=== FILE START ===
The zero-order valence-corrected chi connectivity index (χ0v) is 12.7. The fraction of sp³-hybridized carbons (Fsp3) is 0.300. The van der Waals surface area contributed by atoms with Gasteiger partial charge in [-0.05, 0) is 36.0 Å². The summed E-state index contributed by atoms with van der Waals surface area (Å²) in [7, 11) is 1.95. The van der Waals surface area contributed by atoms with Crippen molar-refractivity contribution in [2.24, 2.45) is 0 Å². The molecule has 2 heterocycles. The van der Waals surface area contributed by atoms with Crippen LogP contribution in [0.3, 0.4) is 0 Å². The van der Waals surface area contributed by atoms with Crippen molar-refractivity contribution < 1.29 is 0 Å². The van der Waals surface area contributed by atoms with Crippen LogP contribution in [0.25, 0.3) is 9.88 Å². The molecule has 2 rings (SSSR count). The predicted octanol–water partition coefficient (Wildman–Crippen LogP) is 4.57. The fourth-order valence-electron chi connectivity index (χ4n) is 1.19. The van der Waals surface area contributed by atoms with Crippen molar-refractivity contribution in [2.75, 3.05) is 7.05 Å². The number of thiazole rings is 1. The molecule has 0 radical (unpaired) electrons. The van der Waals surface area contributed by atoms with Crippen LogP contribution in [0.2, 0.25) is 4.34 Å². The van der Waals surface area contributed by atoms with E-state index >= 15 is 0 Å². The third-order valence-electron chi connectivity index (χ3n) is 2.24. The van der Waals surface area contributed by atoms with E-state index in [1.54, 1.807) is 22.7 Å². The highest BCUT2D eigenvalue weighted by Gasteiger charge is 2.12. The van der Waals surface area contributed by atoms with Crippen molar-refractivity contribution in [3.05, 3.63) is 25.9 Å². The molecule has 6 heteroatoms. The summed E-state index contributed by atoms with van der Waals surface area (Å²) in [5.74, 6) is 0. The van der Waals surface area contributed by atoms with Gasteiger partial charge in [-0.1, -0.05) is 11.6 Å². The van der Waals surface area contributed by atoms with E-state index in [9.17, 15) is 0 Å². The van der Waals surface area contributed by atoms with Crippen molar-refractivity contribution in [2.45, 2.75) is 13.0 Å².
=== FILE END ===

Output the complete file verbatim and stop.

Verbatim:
The zero-order valence-corrected chi connectivity index (χ0v) is 12.7. The fraction of sp³-hybridized carbons (Fsp3) is 0.300. The van der Waals surface area contributed by atoms with Gasteiger partial charge in [-0.05, 0) is 36.0 Å². The summed E-state index contributed by atoms with van der Waals surface area (Å²) in [7, 11) is 1.95. The van der Waals surface area contributed by atoms with Crippen molar-refractivity contribution in [2.24, 2.45) is 0 Å². The molecule has 2 heterocycles. The van der Waals surface area contributed by atoms with Crippen LogP contribution in [0.3, 0.4) is 0 Å². The van der Waals surface area contributed by atoms with Crippen molar-refractivity contribution < 1.29 is 0 Å². The van der Waals surface area contributed by atoms with Crippen LogP contribution in [0.25, 0.3) is 9.88 Å². The molecule has 2 rings (SSSR count). The predicted octanol–water partition coefficient (Wildman–Crippen LogP) is 4.57. The fourth-order valence-electron chi connectivity index (χ4n) is 1.19. The van der Waals surface area contributed by atoms with Crippen molar-refractivity contribution in [2.75, 3.05) is 7.05 Å². The number of thiazole rings is 1. The molecule has 0 radical (unpaired) electrons. The van der Waals surface area contributed by atoms with Crippen LogP contribution in [0.2, 0.25) is 4.34 Å². The van der Waals surface area contributed by atoms with E-state index >= 15 is 0 Å². The third-order valence-electron chi connectivity index (χ3n) is 2.24. The van der Waals surface area contributed by atoms with E-state index in [1.54, 1.807) is 22.7 Å². The highest BCUT2D eigenvalue weighted by Gasteiger charge is 2.12. The van der Waals surface area contributed by atoms with Crippen molar-refractivity contribution in [3.05, 3.63) is 25.9 Å². The molecule has 6 heteroatoms. The summed E-state index contributed by atoms with van der Waals surface area (Å²) in [5.74, 6) is 0. The van der Waals surface area contributed by atoms with Gasteiger partial charge in [-0.1, -0.05) is 11.6 Å². The van der Waals surface area contributed by atoms with E-state index in [9.17, 15) is 0 Å². The van der Waals surface area contributed by atoms with Crippen molar-refractivity contribution in [2.45, 2.75) is 13.0 Å².